With a goal of becoming a Registered Nurse, Verert enrolled at Milwaukee Area Technical College. She took classes without a break, completing the four-year program in three while working full-time on second shift. With little opportunity to study, she concentrated in class to “get it right.” And get it right she did. Classmates noticed, suggesting to the others that they all pay attention to what Verert says because she was most always correct.
Verert graduated in May 2019. Without family to attend her graduation ceremony, she celebrated with classmates. One was Georgia, a Luther Manor colleague with whom she became close, studying together late at night after work when time allowed. Pictures of them at graduation, in gowns adorned with honors regalia, bring a smile to her face.
So do the residents for whom Verert cares on Luther Manor’s second floor home. “I love that floor,” she says. Motivated to provide them with best possible care, she speaks about them like family. One is encouraging, but tough, like a mother. And another, a former French teacher at MATC who Verert called Madame, used to ask for her. She is now “of late” but the impression she left on Verert remains.
The strongest woman in her life, though, is in Cameroon: her mother. She encouraged Verert to get an education, assuring her that life would build from there. “She is the backbone to my success,” she says.
Faith is essential, too. When asked where she found the strength to pursue her dreams so far from home and family, she said that the answer is prayer. “With God, everything is possible.”
Betty Mattson has many gifts. She is smart (a nurse), giving (a volunteer), talented (an organist and knitter), and loving (a wife, mother, grandmother, great grandmother, neighbor and friend). She is also understated.
Newly married, she and her husband, Dick, settled in South Bend, Indiana, while he finished his degree at Notre Dame. Betty found a job at the local hospital, but before she started, she learned that she was expecting a baby. In a phone call to let the hospital know she wouldn’t be there, she said simply, “Something has come up.”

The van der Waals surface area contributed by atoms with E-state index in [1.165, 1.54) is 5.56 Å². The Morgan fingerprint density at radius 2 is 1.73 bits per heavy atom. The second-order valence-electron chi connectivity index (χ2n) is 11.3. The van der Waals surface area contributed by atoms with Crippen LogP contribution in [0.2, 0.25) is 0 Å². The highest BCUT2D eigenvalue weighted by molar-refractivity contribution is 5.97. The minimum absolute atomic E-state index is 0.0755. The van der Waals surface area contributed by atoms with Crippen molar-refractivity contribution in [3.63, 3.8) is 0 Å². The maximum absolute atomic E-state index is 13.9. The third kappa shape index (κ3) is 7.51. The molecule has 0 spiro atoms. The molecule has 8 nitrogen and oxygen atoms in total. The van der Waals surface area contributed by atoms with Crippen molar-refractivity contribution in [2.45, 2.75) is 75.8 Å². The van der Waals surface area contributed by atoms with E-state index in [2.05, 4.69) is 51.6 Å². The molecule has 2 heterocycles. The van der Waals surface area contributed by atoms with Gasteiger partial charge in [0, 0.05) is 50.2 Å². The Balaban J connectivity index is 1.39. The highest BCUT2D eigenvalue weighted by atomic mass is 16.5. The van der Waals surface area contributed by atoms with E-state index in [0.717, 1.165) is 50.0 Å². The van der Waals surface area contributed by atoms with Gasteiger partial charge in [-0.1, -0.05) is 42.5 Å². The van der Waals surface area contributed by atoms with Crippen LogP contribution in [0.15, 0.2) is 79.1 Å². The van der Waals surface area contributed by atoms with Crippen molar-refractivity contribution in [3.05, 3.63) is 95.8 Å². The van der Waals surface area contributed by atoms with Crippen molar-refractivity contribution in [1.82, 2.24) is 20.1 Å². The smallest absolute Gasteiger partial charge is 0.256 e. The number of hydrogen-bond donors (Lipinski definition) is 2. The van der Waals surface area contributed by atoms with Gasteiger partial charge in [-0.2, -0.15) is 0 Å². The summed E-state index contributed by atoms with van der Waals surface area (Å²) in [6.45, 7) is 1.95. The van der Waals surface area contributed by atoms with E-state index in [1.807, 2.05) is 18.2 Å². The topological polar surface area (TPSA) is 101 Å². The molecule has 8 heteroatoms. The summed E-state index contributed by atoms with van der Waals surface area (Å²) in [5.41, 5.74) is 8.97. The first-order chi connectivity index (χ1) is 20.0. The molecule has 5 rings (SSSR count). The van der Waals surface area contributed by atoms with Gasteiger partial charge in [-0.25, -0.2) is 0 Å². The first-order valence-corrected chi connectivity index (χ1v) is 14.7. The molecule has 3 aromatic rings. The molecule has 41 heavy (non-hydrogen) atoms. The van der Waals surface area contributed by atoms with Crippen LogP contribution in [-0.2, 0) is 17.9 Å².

That something was their daughter, Sandra, one of the many joys in Betty’s sixty-five year marriage. Two sons, Steve and John, followed. Betty and Dick met through his parents, who were members of her father’s parish in Wisconsin. They considered her to be a perfect match, so when Betty returned home from nursing school in St. Paul, Minnesota, she met Dick, they fell in love and together built a fantastic life. They visited every state, traveled to Europe, the Caribbean and the Panama Canal. Closer to home, Betty found ways to help others, putting to good use her nursing education volunteering for the Brown Deer health department and doing manicures for Luther Manor residents. She shared her love of music as an organist for 16 years at Abiding Savior Lutheran, where being a self-taught pianist came in handy, and with the Brown Deer Public Schools to accompany student concerts and programs. Betty also served as President of Luther Manor Auxiliary, now known as the Friends of Luther Manor. The organization’s archives hint at Betty’s strength. One of the first programs under her leadership was one of futuring to anticipate the needs of the residents of tomorrow so that the Auxiliary could help prepare Luther Manor to meet them. Within her active life after her children were grown, Betty worked as a nurse at Columbia Hospital in Milwaukee
After she and Dick moved to Luther Manor, Betty’s strength was tested but proven. When he was met with a diagnosis of Alzheimer’s disease, Betty lovingly – and tirelessly – cared for him in their apartment. When she no longer could, she made the decision that was best for him, but hardest for her, placing him in the full-time care of Luther Manor’s nursing teams with a move to skilled care. Remembering that time four years ago, she’s not always able to see the strong woman that her family did. “She was the epitome of strength,” said Sandra.
Today, at 93 years old, Betty is an active and independent woman. An involved Terrace resident, she knits hats for local organizations, looks after her neighbors and friends and spends time with family, continuing as an example of strength. She is a pillar…their pillar.